Sunday, April 26, 2015

Relative merits, great Indian Test bowlers

As per the last three posts, this chart plots the relative effectiveness of the Indian bowlers to take 200 Test wickets. The size of the circle is their comparative wickets-per-innings (i.e. the larger the circle, the more average wickets the bowlers claims per innings).

The comparison between legspinners Chandrasekhar and Kumble is striking, while when choosing one of Bishen Bedi and Harbhajan Singh (personally, I'd opt for Erapalli Prasanna, who missed the cut by 11 wickets), one must decide on whether to value attack (Harbhajan) or defence (Bedi). The strike rates and averages are comparatively higher from the other charts in this series, which is presumably a reflection on low, slow subcontinental pitches.

Wednesday, April 22, 2015

Relative merits, great West Indian Test bowlers

Best West Indian fast bowler? Take your pick - and there have been some good ones. This chart tallies up the Calypso Kings' bowlers to have taken 200 Test wickets and shows that the 1970s and 1980s truly were an exceptional period for West Indian cricket.

Circle size represents the player's wickets-per-innings, which as you can make out is remarkably close (Walsh 2.14, Holding 2.20, Roberts 2.24, Ambrose 2.26, Garner 2.33, Marshall 2.49).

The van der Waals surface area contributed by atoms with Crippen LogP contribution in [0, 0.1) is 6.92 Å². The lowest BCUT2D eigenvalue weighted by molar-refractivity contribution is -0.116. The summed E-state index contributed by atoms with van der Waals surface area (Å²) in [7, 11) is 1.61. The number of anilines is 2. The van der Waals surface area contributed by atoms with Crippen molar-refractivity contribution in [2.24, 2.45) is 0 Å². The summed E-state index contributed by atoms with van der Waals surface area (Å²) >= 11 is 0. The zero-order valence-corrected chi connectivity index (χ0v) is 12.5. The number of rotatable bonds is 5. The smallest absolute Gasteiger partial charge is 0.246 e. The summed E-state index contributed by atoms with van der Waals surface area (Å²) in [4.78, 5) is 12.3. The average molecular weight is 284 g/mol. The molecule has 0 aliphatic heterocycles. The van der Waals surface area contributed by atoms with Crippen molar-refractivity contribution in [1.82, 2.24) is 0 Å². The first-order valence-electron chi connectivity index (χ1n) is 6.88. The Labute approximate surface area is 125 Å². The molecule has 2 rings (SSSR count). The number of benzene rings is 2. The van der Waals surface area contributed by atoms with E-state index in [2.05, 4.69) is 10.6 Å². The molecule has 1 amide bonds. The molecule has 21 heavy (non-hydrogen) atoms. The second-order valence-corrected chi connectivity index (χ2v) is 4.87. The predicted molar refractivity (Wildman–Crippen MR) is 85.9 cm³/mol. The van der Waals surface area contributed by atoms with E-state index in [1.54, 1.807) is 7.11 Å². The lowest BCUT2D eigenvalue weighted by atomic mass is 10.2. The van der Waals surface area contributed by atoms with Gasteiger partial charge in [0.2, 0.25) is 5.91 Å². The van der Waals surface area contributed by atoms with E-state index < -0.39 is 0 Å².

Monday, April 20, 2015

Relative merits, great Australian Test bowlers

Following on from our chart yesterday, here's one about Australia. It effectively demonstrates the quality of Dennis Lillee and Glenn McGrath as world-beaters while also establishing Mitchell Johnson as the wicket-taking phenom he has been over the past two years.

Given the different era in which he played, Ray Lindwall fared very well while the dearly departed Richie Benaud's (a strike-rate nearly 10% worse than any other Aussie bowler to take 200 wickets) perhaps comes out worst, despite his outstanding record.

Relative merits, great English bowlers

This chart details the relative details of some of England's finest Test match bowlers. The X-axis displays the player's Strike Rate, the Y-axis their Test average. The size of the circle represents the number of wickets per innings the player took (for reference, the lowest total listed here was Flintoff at 1.64 wickets per innings, while Sidney Barnes took 3.78 per).

The bowlers most likely to take cheap, quick wickets are therefore closer to the centre point of the chart.